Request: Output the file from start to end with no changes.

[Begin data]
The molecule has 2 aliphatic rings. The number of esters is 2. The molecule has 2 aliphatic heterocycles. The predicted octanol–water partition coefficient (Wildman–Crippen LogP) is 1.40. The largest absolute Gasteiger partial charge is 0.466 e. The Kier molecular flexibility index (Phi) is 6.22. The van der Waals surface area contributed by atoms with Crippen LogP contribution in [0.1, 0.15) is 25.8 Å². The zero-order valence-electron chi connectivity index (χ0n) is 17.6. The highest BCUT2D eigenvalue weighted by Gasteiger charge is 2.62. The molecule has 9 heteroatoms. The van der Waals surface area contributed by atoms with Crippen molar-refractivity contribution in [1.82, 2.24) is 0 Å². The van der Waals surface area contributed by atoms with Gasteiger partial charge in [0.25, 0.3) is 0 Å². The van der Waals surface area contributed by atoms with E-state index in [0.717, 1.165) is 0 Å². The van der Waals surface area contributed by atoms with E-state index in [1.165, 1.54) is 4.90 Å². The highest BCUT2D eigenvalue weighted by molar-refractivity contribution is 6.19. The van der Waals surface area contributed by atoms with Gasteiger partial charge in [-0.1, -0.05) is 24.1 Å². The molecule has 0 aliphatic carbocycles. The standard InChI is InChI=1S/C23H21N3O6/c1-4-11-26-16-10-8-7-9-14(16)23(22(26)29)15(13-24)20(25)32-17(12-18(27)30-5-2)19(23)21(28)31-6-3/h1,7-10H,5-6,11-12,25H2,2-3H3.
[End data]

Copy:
The molecule has 2 aliphatic rings. The number of esters is 2. The molecule has 2 aliphatic heterocycles. The predicted octanol–water partition coefficient (Wildman–Crippen LogP) is 1.40. The largest absolute Gasteiger partial charge is 0.466 e. The Kier molecular flexibility index (Phi) is 6.22. The van der Waals surface area contributed by atoms with Crippen LogP contribution in [0.1, 0.15) is 25.8 Å². The zero-order valence-electron chi connectivity index (χ0n) is 17.6. The highest BCUT2D eigenvalue weighted by Gasteiger charge is 2.62. The molecule has 9 heteroatoms. The van der Waals surface area contributed by atoms with Crippen molar-refractivity contribution in [1.82, 2.24) is 0 Å². The van der Waals surface area contributed by atoms with Gasteiger partial charge in [0.25, 0.3) is 0 Å². The van der Waals surface area contributed by atoms with E-state index in [0.717, 1.165) is 0 Å². The van der Waals surface area contributed by atoms with E-state index in [1.165, 1.54) is 4.90 Å². The highest BCUT2D eigenvalue weighted by molar-refractivity contribution is 6.19. The van der Waals surface area contributed by atoms with Gasteiger partial charge in [-0.1, -0.05) is 24.1 Å². The molecule has 0 aliphatic carbocycles. The standard InChI is InChI=1S/C23H21N3O6/c1-4-11-26-16-10-8-7-9-14(16)23(22(26)29)15(13-24)20(25)32-17(12-18(27)30-5-2)19(23)21(28)31-6-3/h1,7-10H,5-6,11-12,25H2,2-3H3.